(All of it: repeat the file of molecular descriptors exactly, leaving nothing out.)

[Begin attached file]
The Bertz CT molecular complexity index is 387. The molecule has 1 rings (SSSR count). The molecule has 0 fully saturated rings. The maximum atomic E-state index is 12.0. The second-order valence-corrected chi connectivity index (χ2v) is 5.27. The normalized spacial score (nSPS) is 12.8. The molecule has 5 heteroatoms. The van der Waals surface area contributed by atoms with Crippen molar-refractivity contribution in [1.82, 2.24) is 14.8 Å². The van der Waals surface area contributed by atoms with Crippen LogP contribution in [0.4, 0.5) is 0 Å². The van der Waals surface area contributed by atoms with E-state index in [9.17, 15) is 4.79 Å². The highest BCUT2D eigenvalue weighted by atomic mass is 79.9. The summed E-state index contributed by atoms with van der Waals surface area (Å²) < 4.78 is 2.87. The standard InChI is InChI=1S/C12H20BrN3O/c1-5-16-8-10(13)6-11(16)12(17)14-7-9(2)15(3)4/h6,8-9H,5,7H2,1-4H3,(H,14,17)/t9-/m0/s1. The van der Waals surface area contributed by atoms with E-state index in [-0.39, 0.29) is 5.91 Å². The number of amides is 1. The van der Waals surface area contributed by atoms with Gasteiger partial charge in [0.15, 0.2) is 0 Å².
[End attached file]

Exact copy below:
The Bertz CT molecular complexity index is 387. The molecule has 1 rings (SSSR count). The molecule has 0 fully saturated rings. The maximum atomic E-state index is 12.0. The second-order valence-corrected chi connectivity index (χ2v) is 5.27. The normalized spacial score (nSPS) is 12.8. The molecule has 5 heteroatoms. The van der Waals surface area contributed by atoms with Crippen molar-refractivity contribution in [1.82, 2.24) is 14.8 Å². The van der Waals surface area contributed by atoms with Crippen LogP contribution in [0.4, 0.5) is 0 Å². The van der Waals surface area contributed by atoms with E-state index in [9.17, 15) is 4.79 Å². The highest BCUT2D eigenvalue weighted by atomic mass is 79.9. The summed E-state index contributed by atoms with van der Waals surface area (Å²) < 4.78 is 2.87. The standard InChI is InChI=1S/C12H20BrN3O/c1-5-16-8-10(13)6-11(16)12(17)14-7-9(2)15(3)4/h6,8-9H,5,7H2,1-4H3,(H,14,17)/t9-/m0/s1. The van der Waals surface area contributed by atoms with E-state index in [-0.39, 0.29) is 5.91 Å². The number of amides is 1. The van der Waals surface area contributed by atoms with Gasteiger partial charge in [0.15, 0.2) is 0 Å².